Click amount to donate direct to CounterPunch
  • $25
  • $50
  • $100
  • $500
  • $other
  • use PayPal
Keep CounterPunch ad free. Support our annual fund drive today!

Challenging the Shelter Model of Domestic Violence Services


Since the first shelter for domestic violence victims was opened in 1973 in St. Paul, Minnesota, countless women and children (and a few men) have benefitted from the chance to flee abusers to a safe location. It is important to recognize the four decades of assistance that has been provided by these shelters, yet at the same time, I wonder if perhaps time has come to move away from that model of service for domestic violence.

Below, I outline some of the reasons why the time may have come to change the way we go about helping victims of domestic violence. I offer these as suggestion given my work over the last eight years in the field, as well as my academic background on the issue. It is my hope that, at minimum, what I suggest here stimulates much needed dialogue about how to improve our work on this critical issue.

One way to see that this model is not working is that, on any given day, many victims are turned away because domestic violence shelters are at capacity. Each year, the National Network to End Domestic Violence conducts a 24-hour census of domestic violence programs in the U.S and territories. In 2013, 87 percent of identified programs participated. Results showed that victims made 9,641 requests for assistance that could not be provided. Most of these, around 60 percent, were related to housing. Where I live in South Florida, every shelter in the region has been at capacity for the last three weeks, despite multiple calls from victims seeking safety. While there is no clear data to show what happens to victims who are denied shelter, it is safe to assume that at least a portion of them stay with or return to abusers. Another portion likely ends up on the streets or in homeless shelters…not exactly safe locations when fleeing a dangerous assailant.

So, clearly the problem dwarfs the shelter capacity. But doesn’t that mean we should find and fund more shelters? I do not think so. Because another piece of the problem is that, as shelters have become increasingly bureaucratized, they have also become far more of a stop-gap measure, less able to respond to the unique needs of victims and to help them develop ways and means of living alone safely.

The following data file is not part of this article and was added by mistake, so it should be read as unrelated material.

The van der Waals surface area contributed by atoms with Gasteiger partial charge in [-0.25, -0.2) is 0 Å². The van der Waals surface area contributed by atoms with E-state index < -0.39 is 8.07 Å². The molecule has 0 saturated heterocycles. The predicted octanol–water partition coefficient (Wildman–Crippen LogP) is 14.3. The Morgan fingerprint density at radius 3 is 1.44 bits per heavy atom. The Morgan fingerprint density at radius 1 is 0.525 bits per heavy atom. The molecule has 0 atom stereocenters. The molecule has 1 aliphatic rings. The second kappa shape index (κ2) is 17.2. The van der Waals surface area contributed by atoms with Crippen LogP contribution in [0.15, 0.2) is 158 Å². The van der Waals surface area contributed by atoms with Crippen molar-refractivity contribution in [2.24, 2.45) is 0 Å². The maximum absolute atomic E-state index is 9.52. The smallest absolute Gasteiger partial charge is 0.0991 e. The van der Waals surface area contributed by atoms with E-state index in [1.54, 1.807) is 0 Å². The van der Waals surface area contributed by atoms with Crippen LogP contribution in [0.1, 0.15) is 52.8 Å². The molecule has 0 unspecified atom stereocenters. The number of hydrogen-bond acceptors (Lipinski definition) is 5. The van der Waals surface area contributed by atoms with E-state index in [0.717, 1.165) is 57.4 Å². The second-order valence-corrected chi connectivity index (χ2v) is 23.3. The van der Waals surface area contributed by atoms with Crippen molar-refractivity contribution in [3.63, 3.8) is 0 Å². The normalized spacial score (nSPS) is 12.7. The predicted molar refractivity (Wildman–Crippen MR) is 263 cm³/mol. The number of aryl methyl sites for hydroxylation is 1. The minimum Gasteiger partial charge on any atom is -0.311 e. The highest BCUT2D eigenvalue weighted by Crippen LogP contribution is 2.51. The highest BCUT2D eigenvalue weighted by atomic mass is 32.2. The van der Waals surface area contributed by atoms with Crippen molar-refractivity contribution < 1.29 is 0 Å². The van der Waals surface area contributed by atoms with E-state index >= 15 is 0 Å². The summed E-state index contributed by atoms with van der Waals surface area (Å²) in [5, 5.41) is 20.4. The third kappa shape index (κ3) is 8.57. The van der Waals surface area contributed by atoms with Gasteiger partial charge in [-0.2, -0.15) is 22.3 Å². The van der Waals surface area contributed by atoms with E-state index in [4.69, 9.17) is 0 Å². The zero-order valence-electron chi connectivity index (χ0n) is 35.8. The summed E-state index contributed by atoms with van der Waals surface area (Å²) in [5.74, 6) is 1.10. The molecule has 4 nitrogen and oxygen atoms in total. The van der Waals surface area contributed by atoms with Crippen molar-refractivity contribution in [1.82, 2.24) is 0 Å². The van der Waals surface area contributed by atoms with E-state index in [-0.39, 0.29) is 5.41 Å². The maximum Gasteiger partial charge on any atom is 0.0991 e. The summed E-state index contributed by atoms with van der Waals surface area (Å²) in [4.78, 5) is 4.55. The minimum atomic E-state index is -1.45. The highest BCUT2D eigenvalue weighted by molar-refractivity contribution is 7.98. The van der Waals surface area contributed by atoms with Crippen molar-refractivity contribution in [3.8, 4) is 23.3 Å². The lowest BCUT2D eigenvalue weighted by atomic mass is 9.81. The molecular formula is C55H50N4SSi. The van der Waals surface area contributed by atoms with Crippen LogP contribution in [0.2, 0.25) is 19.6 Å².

As funding for domestic violence services is scarce, and centers often compete for the same finite bundle of money, each must show that they are providing a specific set of services that funders have identified as “best practices.” While most of these are indeed good things (e.g., therapy, assistance in applying for state benefits), the need to document best practices inevitably results in services that cannot be provided because they were not included in the grant proposal or are supported by the funding agency.

Thus, a victim who needs legal assistance, for instance, which most do, is generally sent elsewhere. So, rather than a one-stop shop that can help a victim navigate the many systems with which she or he must interact, domestic violence shelters often simply make referrals, leaving the already traumatized person to fend for themselves.  All this while–I have personally witnessed–grant monies are being spent on non-essential items, like fancy office furniture, because the funding source allowed it.

Another issue is that this bureaucratization has led to a more professionalized work service. While in some ways that may be beneficial, as shelter staff may be more educated about the issue, it has also resulted in a more cold and clinical approach to a problem that requires a supportive and flexible response. Staff at many non-profit agencies are overwhelmed, often juggling fundraising, completing paperwork required for funders, and still trying to assist victims. Victims often complain that shelters feel like prisons and that they must beg for any personalized assistance. When they get it, many say they are treated as though they are a burden.